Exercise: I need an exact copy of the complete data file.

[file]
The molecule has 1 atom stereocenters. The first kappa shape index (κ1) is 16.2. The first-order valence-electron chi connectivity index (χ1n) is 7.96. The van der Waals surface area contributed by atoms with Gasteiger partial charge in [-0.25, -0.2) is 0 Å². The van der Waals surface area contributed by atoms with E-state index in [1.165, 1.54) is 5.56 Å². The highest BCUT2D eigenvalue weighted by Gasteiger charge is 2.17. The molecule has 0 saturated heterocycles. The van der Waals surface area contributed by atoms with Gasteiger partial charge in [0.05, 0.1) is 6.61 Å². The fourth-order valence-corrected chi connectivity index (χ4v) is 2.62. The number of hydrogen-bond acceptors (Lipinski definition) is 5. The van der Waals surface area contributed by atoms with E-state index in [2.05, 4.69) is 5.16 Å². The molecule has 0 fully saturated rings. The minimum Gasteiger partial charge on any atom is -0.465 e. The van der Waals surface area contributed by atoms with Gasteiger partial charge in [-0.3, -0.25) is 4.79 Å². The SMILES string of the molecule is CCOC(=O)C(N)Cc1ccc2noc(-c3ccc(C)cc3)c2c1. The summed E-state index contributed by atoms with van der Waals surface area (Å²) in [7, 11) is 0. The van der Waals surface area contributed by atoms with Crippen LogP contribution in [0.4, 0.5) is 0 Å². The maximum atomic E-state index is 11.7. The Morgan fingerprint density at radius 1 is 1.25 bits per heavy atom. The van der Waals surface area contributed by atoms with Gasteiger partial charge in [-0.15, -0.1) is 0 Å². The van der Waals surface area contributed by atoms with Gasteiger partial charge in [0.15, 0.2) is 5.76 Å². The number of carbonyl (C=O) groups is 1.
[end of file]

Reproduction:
The molecule has 1 atom stereocenters. The first kappa shape index (κ1) is 16.2. The first-order valence-electron chi connectivity index (χ1n) is 7.96. The van der Waals surface area contributed by atoms with Gasteiger partial charge in [-0.25, -0.2) is 0 Å². The van der Waals surface area contributed by atoms with E-state index in [1.165, 1.54) is 5.56 Å². The highest BCUT2D eigenvalue weighted by Gasteiger charge is 2.17. The molecule has 0 saturated heterocycles. The van der Waals surface area contributed by atoms with Gasteiger partial charge in [0.05, 0.1) is 6.61 Å². The fourth-order valence-corrected chi connectivity index (χ4v) is 2.62. The number of hydrogen-bond acceptors (Lipinski definition) is 5. The van der Waals surface area contributed by atoms with E-state index in [2.05, 4.69) is 5.16 Å². The molecule has 0 fully saturated rings. The minimum Gasteiger partial charge on any atom is -0.465 e. The van der Waals surface area contributed by atoms with Gasteiger partial charge in [-0.3, -0.25) is 4.79 Å². The SMILES string of the molecule is CCOC(=O)C(N)Cc1ccc2noc(-c3ccc(C)cc3)c2c1. The summed E-state index contributed by atoms with van der Waals surface area (Å²) in [7, 11) is 0. The van der Waals surface area contributed by atoms with Crippen LogP contribution in [0.4, 0.5) is 0 Å². The maximum atomic E-state index is 11.7. The Morgan fingerprint density at radius 1 is 1.25 bits per heavy atom. The van der Waals surface area contributed by atoms with Gasteiger partial charge in [-0.15, -0.1) is 0 Å². The van der Waals surface area contributed by atoms with Gasteiger partial charge in [0.15, 0.2) is 5.76 Å². The number of carbonyl (C=O) groups is 1.